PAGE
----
Do you know someone who’s ever had amnesia, where they’re fully functional and cognitively aware but have no idea who they are? Probably not.
Have you ever read a novel where someone has had exactly that condition? Much more likely.
Who hasn’t wished for a clean slate, where you could have a fresh start in life without reliving the traumatic teen years or going tens of thousands of dollars into debt for a new college degree? How different would our perspective be if we weren’t dragging our baggage and preconceived notions about everything and everyone into every situation?
There is something so compelling and seductive about losing our memories. It forces us to live in the moment and be ourselves when we have no idea who that person actually is. Maybe, we’ll discover our true selves, instead of the person everyone else wants and expects us to be.
All of these deep thoughts and musings are to say I wanted, maybe even needed, to explore the amnesia trope as a romance writer. Even better than falling in love is falling in love all over again without remembering how it happened the first time!
by Sara Daniel
If she remembers the past, they won’t have a future.
Gwen Fairfax awakens in a hospital, deluged by stabbing head pain and unable to remember anything about her past, especially the man who claims to be her fiancé. A trip to the Wiccan Haus is her only hope to discover the woman she used to be, understand her mysterious dreams about a resort, and fall in love with the man she’s supposed to marry.
To stop his stepmother’s land development schemes from ruining the natural habitat he’s dedicated his life to preserving, Tucker Wilde is willing to do anything, even pretend to be engaged to the woman his brother left at the altar. But he isn’t prepared for the sweet, vulnerable woman to tempt him at every turn until he longs to give in to the temptation.
The more Gwen gets to know Tucker, the more she’s certain he’s a man worth remembering. But if the Wiccan Haus heals her memory, he’ll have to fight to keep his bride.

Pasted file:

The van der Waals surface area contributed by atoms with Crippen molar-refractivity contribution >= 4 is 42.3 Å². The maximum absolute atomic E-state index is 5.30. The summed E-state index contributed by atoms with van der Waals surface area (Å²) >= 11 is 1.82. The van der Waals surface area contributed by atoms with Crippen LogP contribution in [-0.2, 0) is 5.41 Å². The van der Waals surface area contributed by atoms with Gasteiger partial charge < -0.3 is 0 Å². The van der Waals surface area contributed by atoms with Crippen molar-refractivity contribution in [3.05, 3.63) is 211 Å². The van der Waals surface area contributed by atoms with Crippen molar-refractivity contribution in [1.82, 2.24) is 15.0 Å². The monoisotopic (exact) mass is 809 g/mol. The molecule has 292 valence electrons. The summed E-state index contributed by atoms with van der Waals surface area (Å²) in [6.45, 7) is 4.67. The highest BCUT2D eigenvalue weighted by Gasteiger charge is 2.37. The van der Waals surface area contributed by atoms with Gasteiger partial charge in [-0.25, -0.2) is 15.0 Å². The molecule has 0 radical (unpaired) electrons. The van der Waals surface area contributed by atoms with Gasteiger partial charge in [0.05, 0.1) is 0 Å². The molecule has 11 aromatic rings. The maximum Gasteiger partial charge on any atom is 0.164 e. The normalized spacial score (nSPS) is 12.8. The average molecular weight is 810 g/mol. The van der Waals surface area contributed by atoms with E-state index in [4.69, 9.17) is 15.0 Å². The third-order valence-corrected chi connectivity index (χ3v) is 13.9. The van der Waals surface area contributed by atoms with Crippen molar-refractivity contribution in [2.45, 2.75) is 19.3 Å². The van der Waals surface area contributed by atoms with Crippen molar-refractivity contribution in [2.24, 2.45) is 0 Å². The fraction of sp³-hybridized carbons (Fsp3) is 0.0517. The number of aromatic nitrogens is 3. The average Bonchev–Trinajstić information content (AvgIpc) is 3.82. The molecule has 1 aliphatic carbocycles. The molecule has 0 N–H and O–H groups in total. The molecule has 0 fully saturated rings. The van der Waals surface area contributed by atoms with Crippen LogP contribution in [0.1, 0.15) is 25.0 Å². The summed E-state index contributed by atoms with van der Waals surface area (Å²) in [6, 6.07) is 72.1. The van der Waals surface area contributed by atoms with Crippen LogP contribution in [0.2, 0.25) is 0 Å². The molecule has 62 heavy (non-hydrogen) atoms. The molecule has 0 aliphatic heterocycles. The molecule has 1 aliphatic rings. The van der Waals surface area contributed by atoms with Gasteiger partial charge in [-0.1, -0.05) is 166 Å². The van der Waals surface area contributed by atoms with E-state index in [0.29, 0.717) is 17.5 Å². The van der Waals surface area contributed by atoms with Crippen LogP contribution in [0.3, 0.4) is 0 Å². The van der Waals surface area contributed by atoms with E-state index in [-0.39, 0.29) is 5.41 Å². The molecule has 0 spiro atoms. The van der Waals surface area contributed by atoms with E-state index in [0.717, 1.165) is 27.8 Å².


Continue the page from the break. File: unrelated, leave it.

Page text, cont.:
“This week is for you, Gwen, not me.”
She shook her head as they stepped into the elevator. “It’s for both of us. Just because you’re helping me get my memory back doesn’t mean you should have any less of a vacation.”
If he wasn’t enjoying himself, why would he want to share his life with her? Up until dinner, his complete focus had been on her, but his eyes didn’t shine when he looked at her the way they did when he talked about his conservation efforts.
Just because they were engaged didn’t mean their relationship had been perfect before she’d lost her memory. By paying attention to what he loved, she could strengthen their bond or discover if they were right for each other at all.
As the elevator crawled upward, she glanced at him, unable to believe he wasn’t right for her. Not only was she comfortable with him, their chemistry compounded with every passing moment. The real question was if she fit with him, but she didn’t know herself well enough to answer.
The elevator doors opened, and Tucker placed his palm against her back as they exited. A few steps later, they stopped in front of her room. “This is you,” he said.
“Yeah.” Now what? She had no idea how to wrap up the evening and no past experience to fall back on. “Would you like to come in for a cup of coffee?”
He raised an eyebrow. “Is that a euphemism for something else?”
Oh gosh. She might not have a memory, but she understood what she’d implied. She forced a laugh to cover her embarrassment and deflect the sex offer she definitely wasn’t ready for him to take her up on. “Apparently, you’ve gotten engaged to a clichéd and trite woman. I fell asleep so fast earlier, I didn’t notice if the room had a coffee pot.”
His lips twitched. “I would never get engaged to a cliché. Don’t sell yourself short.”
She rubbed her temples. If he’d been attracted to something unique and special about her, she’d like a clue what that thing might be. She enjoyed getting reacquainted with him, but getting to know herself proved far more unsettling. “Okay, no coffee and no euphemistic coffee. Uh, good night?”
“A goodnight kiss?” he suggested.
She dropped her gaze to his full pink lips. How many times had those lips kissed hers before? She wanted to remember, but she couldn’t handle the intimacy of a full, deep kiss when who she was remained elusive.
Rising on her tiptoes, she brushed her lips over his cheek, scratchy with his customary beard stubble. The touch warmed her, inviting her to linger and explore his face. Instead, she pulled away.